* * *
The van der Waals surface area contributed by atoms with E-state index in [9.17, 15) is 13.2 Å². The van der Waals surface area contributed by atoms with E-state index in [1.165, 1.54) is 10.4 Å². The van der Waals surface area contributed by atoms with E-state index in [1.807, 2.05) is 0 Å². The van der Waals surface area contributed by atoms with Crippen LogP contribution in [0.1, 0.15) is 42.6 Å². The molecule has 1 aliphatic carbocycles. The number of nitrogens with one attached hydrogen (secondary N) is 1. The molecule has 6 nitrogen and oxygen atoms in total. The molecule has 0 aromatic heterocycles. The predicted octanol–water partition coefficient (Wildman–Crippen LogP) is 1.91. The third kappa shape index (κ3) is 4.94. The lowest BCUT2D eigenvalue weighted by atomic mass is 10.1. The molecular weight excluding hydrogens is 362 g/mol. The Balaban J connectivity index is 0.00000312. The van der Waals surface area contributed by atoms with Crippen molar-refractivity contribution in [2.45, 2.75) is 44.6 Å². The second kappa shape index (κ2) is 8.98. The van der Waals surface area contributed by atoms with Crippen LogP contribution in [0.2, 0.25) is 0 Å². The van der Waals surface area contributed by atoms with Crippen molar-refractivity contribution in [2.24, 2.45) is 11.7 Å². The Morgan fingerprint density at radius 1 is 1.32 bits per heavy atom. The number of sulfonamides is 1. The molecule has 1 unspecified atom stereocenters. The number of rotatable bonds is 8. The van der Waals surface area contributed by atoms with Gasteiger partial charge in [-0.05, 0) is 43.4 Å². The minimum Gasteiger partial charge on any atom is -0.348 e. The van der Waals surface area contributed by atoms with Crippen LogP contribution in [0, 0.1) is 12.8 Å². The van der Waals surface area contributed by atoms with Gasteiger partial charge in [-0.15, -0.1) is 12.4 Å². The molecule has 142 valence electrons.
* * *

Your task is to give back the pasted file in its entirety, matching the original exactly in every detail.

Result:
The van der Waals surface area contributed by atoms with E-state index in [9.17, 15) is 13.2 Å². The van der Waals surface area contributed by atoms with E-state index in [1.165, 1.54) is 10.4 Å². The van der Waals surface area contributed by atoms with E-state index in [1.807, 2.05) is 0 Å². The van der Waals surface area contributed by atoms with Crippen LogP contribution in [0.1, 0.15) is 42.6 Å². The molecule has 1 aliphatic carbocycles. The number of nitrogens with one attached hydrogen (secondary N) is 1. The molecule has 6 nitrogen and oxygen atoms in total. The molecule has 0 aromatic heterocycles. The predicted octanol–water partition coefficient (Wildman–Crippen LogP) is 1.91. The third kappa shape index (κ3) is 4.94. The lowest BCUT2D eigenvalue weighted by atomic mass is 10.1. The molecular weight excluding hydrogens is 362 g/mol. The Balaban J connectivity index is 0.00000312. The van der Waals surface area contributed by atoms with Crippen molar-refractivity contribution in [2.45, 2.75) is 44.6 Å². The second kappa shape index (κ2) is 8.98. The van der Waals surface area contributed by atoms with Crippen LogP contribution in [0.2, 0.25) is 0 Å². The van der Waals surface area contributed by atoms with Crippen molar-refractivity contribution in [2.24, 2.45) is 11.7 Å². The Morgan fingerprint density at radius 1 is 1.32 bits per heavy atom. The number of sulfonamides is 1. The molecule has 1 unspecified atom stereocenters. The number of rotatable bonds is 8. The van der Waals surface area contributed by atoms with Gasteiger partial charge in [-0.05, 0) is 43.4 Å². The minimum Gasteiger partial charge on any atom is -0.348 e. The van der Waals surface area contributed by atoms with Crippen LogP contribution in [0, 0.1) is 12.8 Å². The van der Waals surface area contributed by atoms with Gasteiger partial charge in [-0.15, -0.1) is 12.4 Å². The molecule has 142 valence electrons.